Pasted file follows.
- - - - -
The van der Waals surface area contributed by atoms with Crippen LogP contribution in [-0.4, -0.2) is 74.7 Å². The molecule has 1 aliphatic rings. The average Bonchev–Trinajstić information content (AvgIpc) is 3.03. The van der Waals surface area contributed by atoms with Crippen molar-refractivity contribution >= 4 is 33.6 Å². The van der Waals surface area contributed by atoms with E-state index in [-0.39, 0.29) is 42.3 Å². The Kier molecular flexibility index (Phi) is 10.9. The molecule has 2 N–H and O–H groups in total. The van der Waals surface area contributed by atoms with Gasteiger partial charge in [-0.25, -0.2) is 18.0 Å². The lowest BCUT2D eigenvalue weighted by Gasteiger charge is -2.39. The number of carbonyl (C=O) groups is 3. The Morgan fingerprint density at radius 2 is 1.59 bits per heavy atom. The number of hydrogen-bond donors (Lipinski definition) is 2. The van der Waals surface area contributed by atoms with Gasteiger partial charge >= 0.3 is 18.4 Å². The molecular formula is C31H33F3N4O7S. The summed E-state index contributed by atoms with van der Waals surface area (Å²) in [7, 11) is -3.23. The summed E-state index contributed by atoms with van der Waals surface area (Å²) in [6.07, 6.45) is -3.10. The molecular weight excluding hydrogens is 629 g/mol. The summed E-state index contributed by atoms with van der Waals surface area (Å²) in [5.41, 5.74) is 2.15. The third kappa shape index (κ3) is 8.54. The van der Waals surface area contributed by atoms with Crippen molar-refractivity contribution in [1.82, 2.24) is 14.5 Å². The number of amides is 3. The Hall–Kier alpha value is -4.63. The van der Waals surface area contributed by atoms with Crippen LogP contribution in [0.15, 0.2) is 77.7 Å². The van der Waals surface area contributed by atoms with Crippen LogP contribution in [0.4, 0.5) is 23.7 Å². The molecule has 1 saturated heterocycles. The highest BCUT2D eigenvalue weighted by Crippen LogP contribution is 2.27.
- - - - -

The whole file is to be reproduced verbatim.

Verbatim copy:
The van der Waals surface area contributed by atoms with Crippen LogP contribution in [-0.4, -0.2) is 74.7 Å². The molecule has 1 aliphatic rings. The average Bonchev–Trinajstić information content (AvgIpc) is 3.03. The van der Waals surface area contributed by atoms with Crippen molar-refractivity contribution >= 4 is 33.6 Å². The van der Waals surface area contributed by atoms with E-state index in [-0.39, 0.29) is 42.3 Å². The Kier molecular flexibility index (Phi) is 10.9. The molecule has 2 N–H and O–H groups in total. The van der Waals surface area contributed by atoms with Gasteiger partial charge in [-0.25, -0.2) is 18.0 Å². The lowest BCUT2D eigenvalue weighted by Gasteiger charge is -2.39. The number of carbonyl (C=O) groups is 3. The Morgan fingerprint density at radius 2 is 1.59 bits per heavy atom. The number of hydrogen-bond donors (Lipinski definition) is 2. The van der Waals surface area contributed by atoms with Gasteiger partial charge >= 0.3 is 18.4 Å². The molecular formula is C31H33F3N4O7S. The summed E-state index contributed by atoms with van der Waals surface area (Å²) in [7, 11) is -3.23. The summed E-state index contributed by atoms with van der Waals surface area (Å²) in [6.07, 6.45) is -3.10. The molecular weight excluding hydrogens is 629 g/mol. The summed E-state index contributed by atoms with van der Waals surface area (Å²) in [5.41, 5.74) is 2.15. The third kappa shape index (κ3) is 8.54. The van der Waals surface area contributed by atoms with Crippen molar-refractivity contribution in [1.82, 2.24) is 14.5 Å². The number of amides is 3. The Hall–Kier alpha value is -4.63. The van der Waals surface area contributed by atoms with Crippen LogP contribution in [0.15, 0.2) is 77.7 Å². The van der Waals surface area contributed by atoms with Crippen LogP contribution in [0.4, 0.5) is 23.7 Å². The molecule has 1 saturated heterocycles. The highest BCUT2D eigenvalue weighted by Crippen LogP contribution is 2.27.